Antibiotics pp 404-409 | Cite as


  • C. L. Harvey
  • C. J. Sih
  • S. G. Knight


This volume attests to the fact that we are now entering a period in which our knowledge about the mode of action of antibiotics is increasing at a rapid rate. This increase is largely the result of an increased understanding of cellular physiology and better techniques for its study. However, there have been but few studies on the mechanism of action of the steroid antibiotics, probably because only a few are known. In brief, there are two antifungal steroid antibiotics: viridan produced by Trichoderma iride, and eburicoic acid produced by a basidiomycete; and three antibacterial steroid antibiotics: helvolic acid produced by Aspergillus fumigatus, cephalosporin P1 produced by Cephalosporium salmosynnematum, and fusidic acid produced by Fusidium coccineum. At this time, fusidic acid seems to be the steroid antibiotic with greatest therapeutic potential. It was isolated by Godtfredsen et al. (1962), and tentatively characterized by Godtfredsen and Vangedal (1962); recently the chemical structure has been modified to that shown in Fig. 1 (Godtfredsen, personal communication). Fig. 1 shows that the three antibacterial steroid antibiotics, helvolic acid, fusidic acid, and cephalosporin P1, are chemically related. They each contain a tetracyclic ring with an identical side chain which has an alpha, beta unsaturated carboxylic acid and a beta oriented acetoxyl group on carbon 16.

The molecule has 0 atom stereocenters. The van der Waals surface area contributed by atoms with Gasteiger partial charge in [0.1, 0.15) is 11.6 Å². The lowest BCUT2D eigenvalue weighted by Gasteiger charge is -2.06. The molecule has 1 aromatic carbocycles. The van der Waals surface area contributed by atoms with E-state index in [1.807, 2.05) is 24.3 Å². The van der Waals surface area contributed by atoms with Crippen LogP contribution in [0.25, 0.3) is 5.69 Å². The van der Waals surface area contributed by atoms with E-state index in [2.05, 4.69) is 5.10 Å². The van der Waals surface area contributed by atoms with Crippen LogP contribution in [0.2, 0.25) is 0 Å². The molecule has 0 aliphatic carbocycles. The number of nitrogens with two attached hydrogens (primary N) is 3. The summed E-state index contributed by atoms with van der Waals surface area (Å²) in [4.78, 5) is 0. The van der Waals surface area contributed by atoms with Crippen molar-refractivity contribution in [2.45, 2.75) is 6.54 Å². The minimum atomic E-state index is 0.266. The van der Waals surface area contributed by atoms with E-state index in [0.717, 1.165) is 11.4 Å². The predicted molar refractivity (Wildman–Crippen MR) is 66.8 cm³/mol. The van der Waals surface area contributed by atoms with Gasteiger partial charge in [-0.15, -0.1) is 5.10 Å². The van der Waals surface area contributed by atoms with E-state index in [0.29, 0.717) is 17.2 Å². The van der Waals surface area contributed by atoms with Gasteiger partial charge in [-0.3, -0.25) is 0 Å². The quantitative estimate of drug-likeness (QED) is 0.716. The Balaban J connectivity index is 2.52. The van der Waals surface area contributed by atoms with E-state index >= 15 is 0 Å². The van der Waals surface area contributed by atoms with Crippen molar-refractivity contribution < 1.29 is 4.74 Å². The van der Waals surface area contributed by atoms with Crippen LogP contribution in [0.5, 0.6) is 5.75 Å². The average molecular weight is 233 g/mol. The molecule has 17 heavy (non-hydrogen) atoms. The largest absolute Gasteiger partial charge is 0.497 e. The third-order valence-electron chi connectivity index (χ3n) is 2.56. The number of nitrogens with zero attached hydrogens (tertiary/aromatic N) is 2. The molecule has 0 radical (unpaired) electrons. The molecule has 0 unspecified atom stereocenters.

Protein Synthesis Inhibit Protein Synthesis Cell Free System Fusidic Acid Guanosine Triphosphate 
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© Springer-Verlag Berlin Heidelberg 1967

Authors and Affiliations

  • C. L. Harvey
  • C. J. Sih
  • S. G. Knight

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